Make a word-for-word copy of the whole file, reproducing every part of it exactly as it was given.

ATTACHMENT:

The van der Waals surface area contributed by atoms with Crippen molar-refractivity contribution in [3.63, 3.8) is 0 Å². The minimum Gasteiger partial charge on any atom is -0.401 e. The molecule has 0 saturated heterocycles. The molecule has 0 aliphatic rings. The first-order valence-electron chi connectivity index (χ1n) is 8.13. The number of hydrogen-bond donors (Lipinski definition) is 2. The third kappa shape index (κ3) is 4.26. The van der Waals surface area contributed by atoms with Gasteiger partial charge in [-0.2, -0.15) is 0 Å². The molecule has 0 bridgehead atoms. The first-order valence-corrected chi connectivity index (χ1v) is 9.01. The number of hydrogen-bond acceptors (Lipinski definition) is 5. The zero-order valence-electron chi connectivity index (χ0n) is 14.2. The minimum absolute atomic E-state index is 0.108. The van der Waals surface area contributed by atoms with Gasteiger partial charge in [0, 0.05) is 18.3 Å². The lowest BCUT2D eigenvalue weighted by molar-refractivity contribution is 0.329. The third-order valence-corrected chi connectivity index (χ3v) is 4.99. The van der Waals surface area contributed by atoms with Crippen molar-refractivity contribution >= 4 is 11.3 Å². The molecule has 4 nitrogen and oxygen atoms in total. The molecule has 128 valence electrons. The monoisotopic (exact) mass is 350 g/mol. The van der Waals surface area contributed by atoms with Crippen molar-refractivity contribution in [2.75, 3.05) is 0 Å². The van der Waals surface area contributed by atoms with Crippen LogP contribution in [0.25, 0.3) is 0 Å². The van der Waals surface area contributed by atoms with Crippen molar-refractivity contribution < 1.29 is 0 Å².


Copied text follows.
The van der Waals surface area contributed by atoms with Crippen molar-refractivity contribution in [3.63, 3.8) is 0 Å². The minimum Gasteiger partial charge on any atom is -0.401 e. The molecule has 0 saturated heterocycles. The molecule has 0 aliphatic rings. The first-order valence-electron chi connectivity index (χ1n) is 8.13. The number of hydrogen-bond donors (Lipinski definition) is 2. The third kappa shape index (κ3) is 4.26. The van der Waals surface area contributed by atoms with Gasteiger partial charge in [-0.2, -0.15) is 0 Å². The molecule has 0 bridgehead atoms. The first-order valence-corrected chi connectivity index (χ1v) is 9.01. The number of hydrogen-bond acceptors (Lipinski definition) is 5. The zero-order valence-electron chi connectivity index (χ0n) is 14.2. The minimum absolute atomic E-state index is 0.108. The van der Waals surface area contributed by atoms with Gasteiger partial charge in [0, 0.05) is 18.3 Å². The lowest BCUT2D eigenvalue weighted by molar-refractivity contribution is 0.329. The third-order valence-corrected chi connectivity index (χ3v) is 4.99. The van der Waals surface area contributed by atoms with Crippen molar-refractivity contribution >= 4 is 11.3 Å². The molecule has 4 nitrogen and oxygen atoms in total. The molecule has 128 valence electrons. The monoisotopic (exact) mass is 350 g/mol. The van der Waals surface area contributed by atoms with Crippen molar-refractivity contribution in [2.75, 3.05) is 0 Å². The van der Waals surface area contributed by atoms with Crippen LogP contribution in [0.25, 0.3) is 0 Å². The van der Waals surface area contributed by atoms with Crippen molar-refractivity contribution < 1.29 is 0 Å².